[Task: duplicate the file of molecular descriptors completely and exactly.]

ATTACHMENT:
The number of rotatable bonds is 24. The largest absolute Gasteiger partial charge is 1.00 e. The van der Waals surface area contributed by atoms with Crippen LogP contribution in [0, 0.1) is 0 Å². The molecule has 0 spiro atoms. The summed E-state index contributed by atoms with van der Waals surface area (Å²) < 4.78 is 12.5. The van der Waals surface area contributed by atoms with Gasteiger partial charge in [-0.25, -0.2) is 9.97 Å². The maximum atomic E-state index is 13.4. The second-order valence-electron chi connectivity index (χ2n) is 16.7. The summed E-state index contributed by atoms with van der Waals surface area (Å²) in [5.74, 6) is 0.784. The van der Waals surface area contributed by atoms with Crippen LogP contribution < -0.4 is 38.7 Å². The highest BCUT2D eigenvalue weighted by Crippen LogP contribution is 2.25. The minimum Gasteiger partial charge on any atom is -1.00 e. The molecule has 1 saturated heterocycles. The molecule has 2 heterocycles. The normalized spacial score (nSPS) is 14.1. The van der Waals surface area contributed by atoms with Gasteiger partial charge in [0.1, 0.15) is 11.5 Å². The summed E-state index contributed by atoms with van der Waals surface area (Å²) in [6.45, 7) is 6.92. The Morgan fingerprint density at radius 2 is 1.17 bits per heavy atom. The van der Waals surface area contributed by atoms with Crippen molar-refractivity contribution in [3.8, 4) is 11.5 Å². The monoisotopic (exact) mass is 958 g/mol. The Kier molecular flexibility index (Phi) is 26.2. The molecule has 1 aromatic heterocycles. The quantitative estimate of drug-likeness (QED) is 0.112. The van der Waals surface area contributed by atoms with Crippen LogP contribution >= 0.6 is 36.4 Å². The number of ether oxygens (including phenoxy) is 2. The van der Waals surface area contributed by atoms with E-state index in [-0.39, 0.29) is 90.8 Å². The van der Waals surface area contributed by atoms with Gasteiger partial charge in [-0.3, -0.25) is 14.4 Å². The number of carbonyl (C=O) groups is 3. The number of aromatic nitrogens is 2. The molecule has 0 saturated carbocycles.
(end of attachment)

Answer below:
The number of rotatable bonds is 24. The largest absolute Gasteiger partial charge is 1.00 e. The van der Waals surface area contributed by atoms with Crippen LogP contribution in [0, 0.1) is 0 Å². The molecule has 0 spiro atoms. The summed E-state index contributed by atoms with van der Waals surface area (Å²) < 4.78 is 12.5. The van der Waals surface area contributed by atoms with Gasteiger partial charge in [-0.25, -0.2) is 9.97 Å². The maximum atomic E-state index is 13.4. The second-order valence-electron chi connectivity index (χ2n) is 16.7. The summed E-state index contributed by atoms with van der Waals surface area (Å²) in [5.74, 6) is 0.784. The van der Waals surface area contributed by atoms with Crippen LogP contribution < -0.4 is 38.7 Å². The highest BCUT2D eigenvalue weighted by Crippen LogP contribution is 2.25. The minimum Gasteiger partial charge on any atom is -1.00 e. The molecule has 1 saturated heterocycles. The molecule has 2 heterocycles. The normalized spacial score (nSPS) is 14.1. The van der Waals surface area contributed by atoms with Gasteiger partial charge in [0.1, 0.15) is 11.5 Å². The summed E-state index contributed by atoms with van der Waals surface area (Å²) in [6.45, 7) is 6.92. The Morgan fingerprint density at radius 2 is 1.17 bits per heavy atom. The van der Waals surface area contributed by atoms with Crippen molar-refractivity contribution in [3.8, 4) is 11.5 Å². The monoisotopic (exact) mass is 958 g/mol. The Kier molecular flexibility index (Phi) is 26.2. The molecule has 1 aromatic heterocycles. The quantitative estimate of drug-likeness (QED) is 0.112. The van der Waals surface area contributed by atoms with Crippen LogP contribution >= 0.6 is 36.4 Å². The number of ether oxygens (including phenoxy) is 2. The van der Waals surface area contributed by atoms with E-state index in [-0.39, 0.29) is 90.8 Å². The van der Waals surface area contributed by atoms with Gasteiger partial charge in [-0.3, -0.25) is 14.4 Å². The number of carbonyl (C=O) groups is 3. The number of aromatic nitrogens is 2. The molecule has 0 saturated carbocycles.